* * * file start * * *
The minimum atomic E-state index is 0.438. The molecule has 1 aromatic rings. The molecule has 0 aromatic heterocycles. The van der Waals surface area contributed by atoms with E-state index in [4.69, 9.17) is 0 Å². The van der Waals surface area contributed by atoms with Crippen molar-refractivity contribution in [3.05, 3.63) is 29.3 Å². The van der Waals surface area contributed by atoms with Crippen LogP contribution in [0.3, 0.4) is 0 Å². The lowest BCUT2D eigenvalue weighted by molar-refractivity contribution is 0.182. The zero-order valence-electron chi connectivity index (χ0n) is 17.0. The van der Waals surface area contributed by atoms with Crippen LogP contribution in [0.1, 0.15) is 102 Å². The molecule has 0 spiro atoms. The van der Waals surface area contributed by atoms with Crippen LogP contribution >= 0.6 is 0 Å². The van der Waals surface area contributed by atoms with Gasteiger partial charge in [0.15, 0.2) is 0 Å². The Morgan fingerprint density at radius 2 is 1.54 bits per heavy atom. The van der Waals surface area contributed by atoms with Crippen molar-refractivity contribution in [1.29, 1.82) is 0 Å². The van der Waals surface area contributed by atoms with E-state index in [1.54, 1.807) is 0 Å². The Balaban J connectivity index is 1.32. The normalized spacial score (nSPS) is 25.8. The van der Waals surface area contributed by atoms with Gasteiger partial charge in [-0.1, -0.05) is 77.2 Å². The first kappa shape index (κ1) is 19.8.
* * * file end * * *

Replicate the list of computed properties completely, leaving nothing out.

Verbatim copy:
The minimum atomic E-state index is 0.438. The molecule has 1 aromatic rings. The molecule has 0 aromatic heterocycles. The van der Waals surface area contributed by atoms with E-state index in [4.69, 9.17) is 0 Å². The van der Waals surface area contributed by atoms with Crippen molar-refractivity contribution in [3.05, 3.63) is 29.3 Å². The van der Waals surface area contributed by atoms with Crippen LogP contribution in [0.3, 0.4) is 0 Å². The lowest BCUT2D eigenvalue weighted by molar-refractivity contribution is 0.182. The zero-order valence-electron chi connectivity index (χ0n) is 17.0. The van der Waals surface area contributed by atoms with Crippen LogP contribution in [0.1, 0.15) is 102 Å². The molecule has 0 spiro atoms. The van der Waals surface area contributed by atoms with Crippen LogP contribution >= 0.6 is 0 Å². The van der Waals surface area contributed by atoms with Gasteiger partial charge in [0.15, 0.2) is 0 Å². The Morgan fingerprint density at radius 2 is 1.54 bits per heavy atom. The van der Waals surface area contributed by atoms with Crippen molar-refractivity contribution in [1.29, 1.82) is 0 Å². The van der Waals surface area contributed by atoms with E-state index in [1.54, 1.807) is 0 Å². The Balaban J connectivity index is 1.32. The normalized spacial score (nSPS) is 25.8. The van der Waals surface area contributed by atoms with Gasteiger partial charge in [-0.1, -0.05) is 77.2 Å². The first kappa shape index (κ1) is 19.8.